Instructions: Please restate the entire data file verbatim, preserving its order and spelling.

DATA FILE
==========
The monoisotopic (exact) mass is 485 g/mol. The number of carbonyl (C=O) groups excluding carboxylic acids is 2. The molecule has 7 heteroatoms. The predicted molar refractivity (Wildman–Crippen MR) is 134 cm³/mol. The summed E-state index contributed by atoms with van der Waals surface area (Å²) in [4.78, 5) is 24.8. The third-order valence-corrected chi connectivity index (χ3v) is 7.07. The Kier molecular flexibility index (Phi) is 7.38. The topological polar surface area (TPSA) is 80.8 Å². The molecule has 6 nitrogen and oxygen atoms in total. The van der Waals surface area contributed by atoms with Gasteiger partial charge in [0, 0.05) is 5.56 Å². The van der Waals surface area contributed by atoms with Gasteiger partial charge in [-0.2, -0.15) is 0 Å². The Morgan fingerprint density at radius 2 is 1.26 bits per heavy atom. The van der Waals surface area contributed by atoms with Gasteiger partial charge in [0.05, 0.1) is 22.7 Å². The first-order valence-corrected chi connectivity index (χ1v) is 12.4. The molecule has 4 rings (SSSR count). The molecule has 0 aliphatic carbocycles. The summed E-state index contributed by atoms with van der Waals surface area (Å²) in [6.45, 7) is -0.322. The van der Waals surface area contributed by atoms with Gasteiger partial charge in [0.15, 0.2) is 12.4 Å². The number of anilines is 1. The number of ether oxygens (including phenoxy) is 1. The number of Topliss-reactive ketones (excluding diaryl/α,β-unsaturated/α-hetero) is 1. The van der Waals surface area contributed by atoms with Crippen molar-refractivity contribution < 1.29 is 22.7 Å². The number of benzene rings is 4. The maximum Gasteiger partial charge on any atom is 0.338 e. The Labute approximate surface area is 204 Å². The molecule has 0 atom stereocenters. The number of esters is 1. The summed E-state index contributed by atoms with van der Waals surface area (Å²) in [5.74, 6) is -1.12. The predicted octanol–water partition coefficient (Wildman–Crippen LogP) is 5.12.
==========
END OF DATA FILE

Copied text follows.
The monoisotopic (exact) mass is 485 g/mol. The number of carbonyl (C=O) groups excluding carboxylic acids is 2. The molecule has 7 heteroatoms. The predicted molar refractivity (Wildman–Crippen MR) is 134 cm³/mol. The summed E-state index contributed by atoms with van der Waals surface area (Å²) in [4.78, 5) is 24.8. The third-order valence-corrected chi connectivity index (χ3v) is 7.07. The Kier molecular flexibility index (Phi) is 7.38. The topological polar surface area (TPSA) is 80.8 Å². The molecule has 6 nitrogen and oxygen atoms in total. The van der Waals surface area contributed by atoms with Gasteiger partial charge in [0, 0.05) is 5.56 Å². The van der Waals surface area contributed by atoms with Gasteiger partial charge in [-0.2, -0.15) is 0 Å². The Morgan fingerprint density at radius 2 is 1.26 bits per heavy atom. The van der Waals surface area contributed by atoms with Gasteiger partial charge in [0.05, 0.1) is 22.7 Å². The first-order valence-corrected chi connectivity index (χ1v) is 12.4. The molecule has 4 rings (SSSR count). The molecule has 0 aliphatic carbocycles. The summed E-state index contributed by atoms with van der Waals surface area (Å²) in [6.45, 7) is -0.322. The van der Waals surface area contributed by atoms with Gasteiger partial charge in [0.15, 0.2) is 12.4 Å². The number of anilines is 1. The number of ether oxygens (including phenoxy) is 1. The number of Topliss-reactive ketones (excluding diaryl/α,β-unsaturated/α-hetero) is 1. The van der Waals surface area contributed by atoms with Crippen molar-refractivity contribution < 1.29 is 22.7 Å². The number of benzene rings is 4. The maximum Gasteiger partial charge on any atom is 0.338 e. The Labute approximate surface area is 204 Å². The molecule has 0 atom stereocenters. The number of esters is 1. The summed E-state index contributed by atoms with van der Waals surface area (Å²) in [5.74, 6) is -1.12. The predicted octanol–water partition coefficient (Wildman–Crippen LogP) is 5.12.